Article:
Summary: Correctional Healthcare Expert Witness allowed to testify in incarceration litigation as the court ruled that he is qualified to testify based on his education.
Facts: This case (Rogers v. Hierholzer et al – United States District Court – Western District of Texas – December 28th, 2018) involves a claim that prison officials were deliberately indifferent to the serious medical needs of the plaintiff during his incarceration at Kerr County Detention Center. The complaint asserts claims under 42 U.S.C. § 1983, alleging violations of the Eight Amendment’s prohibition against cruel and unusual punishment. The defendants have hired Correctional Healthcare Expert Witness David M. Mathis, M.D. to provide expert witness testimony. The plaintiff has filed a motion to exclude this expert from testifying.
Discussion: The plaintiff claims that Dr. Mathis’s expert testimony is unreliable and will not assist the trier of fact in deciding the relevant issues. Dr. Mathis will render an opinion as to the adequacy of the plaintiff’s medical treatment. Dr. Mathis will opine that Dr. Smith did not deny the plaintiff adequate medical treatment at any time and that the plaintiff should be held responsible for his own injuries.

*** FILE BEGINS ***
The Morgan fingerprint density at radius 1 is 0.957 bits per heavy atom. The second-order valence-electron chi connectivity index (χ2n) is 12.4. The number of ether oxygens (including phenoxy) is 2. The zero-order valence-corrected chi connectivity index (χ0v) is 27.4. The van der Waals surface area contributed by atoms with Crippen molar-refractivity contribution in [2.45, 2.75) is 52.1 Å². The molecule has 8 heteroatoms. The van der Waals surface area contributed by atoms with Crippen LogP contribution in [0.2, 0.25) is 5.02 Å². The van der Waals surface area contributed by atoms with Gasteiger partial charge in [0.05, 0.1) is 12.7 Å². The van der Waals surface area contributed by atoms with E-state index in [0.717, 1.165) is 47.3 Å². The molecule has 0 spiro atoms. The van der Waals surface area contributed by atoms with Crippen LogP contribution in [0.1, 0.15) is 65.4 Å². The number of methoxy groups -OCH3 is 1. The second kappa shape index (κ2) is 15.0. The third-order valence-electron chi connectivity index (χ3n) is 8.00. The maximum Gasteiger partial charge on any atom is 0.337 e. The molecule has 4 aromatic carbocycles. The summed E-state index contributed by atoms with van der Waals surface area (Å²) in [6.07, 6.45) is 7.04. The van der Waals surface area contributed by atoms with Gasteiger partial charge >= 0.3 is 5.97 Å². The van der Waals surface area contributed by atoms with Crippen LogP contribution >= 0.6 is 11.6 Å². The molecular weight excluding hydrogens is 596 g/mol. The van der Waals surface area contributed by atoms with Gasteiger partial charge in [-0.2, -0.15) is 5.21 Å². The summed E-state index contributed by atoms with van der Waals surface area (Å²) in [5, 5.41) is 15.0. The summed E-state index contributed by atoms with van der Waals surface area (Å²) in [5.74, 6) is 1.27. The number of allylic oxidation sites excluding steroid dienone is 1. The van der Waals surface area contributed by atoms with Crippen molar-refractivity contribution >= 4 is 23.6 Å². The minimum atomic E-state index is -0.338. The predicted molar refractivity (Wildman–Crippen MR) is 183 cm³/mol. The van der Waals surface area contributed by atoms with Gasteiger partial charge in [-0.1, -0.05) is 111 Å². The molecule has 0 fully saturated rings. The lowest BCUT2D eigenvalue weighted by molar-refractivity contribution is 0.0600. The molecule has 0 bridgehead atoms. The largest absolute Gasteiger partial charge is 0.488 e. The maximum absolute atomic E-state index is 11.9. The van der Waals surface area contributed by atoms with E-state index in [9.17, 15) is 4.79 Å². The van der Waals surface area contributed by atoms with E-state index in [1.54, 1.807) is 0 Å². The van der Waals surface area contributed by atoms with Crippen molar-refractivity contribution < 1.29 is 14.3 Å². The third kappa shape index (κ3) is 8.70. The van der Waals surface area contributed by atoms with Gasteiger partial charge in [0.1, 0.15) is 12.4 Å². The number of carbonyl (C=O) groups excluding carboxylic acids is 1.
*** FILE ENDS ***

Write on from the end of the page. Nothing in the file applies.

The court opines that Dr. Mathis is qualified to testify in this case about the adequacy of the plaintiff’s medical treatment and the specific causes of his injuries. In addition, the court opines that his testimony on these topics are reliable and relevant.
The plaintiff contends that Dr. Mathis’s testimony is not relevant because it does nothing to assist the trier of fact to understand the evidence and that his testimony will confuse the jury. The court opines that this argument has no merit. The court rules that Dr. Mathis’s testimony on the adequacy of the plaintiff’s medical treatment is without a doubt relevant to the ultimate legal question of whether Dr. Smith violated the plaintiff’s Eight Amendment right to adequate medical case while he was incarcerated.
The plaintiff maintains that Dr. Mathis’s testimony is not reliable because his opinions are contrary to state and federal law. The plaintiff states that Dr. Mathis’s opinions are not supported by case law and statutes and are therefore unreliable. The court opines that the plaintiff’s motion to exclude is an attempt to litigate the merits of the underlying case disguised as an objection to the reliability of the expert’s testimony.
The court further opines that any other criticism of Dr. Mathis’s testimony is best done at cross-examination during trial.
Conclusion: The motion to exclude the expert witness opinion of David M. Mathis, M.D. is denied.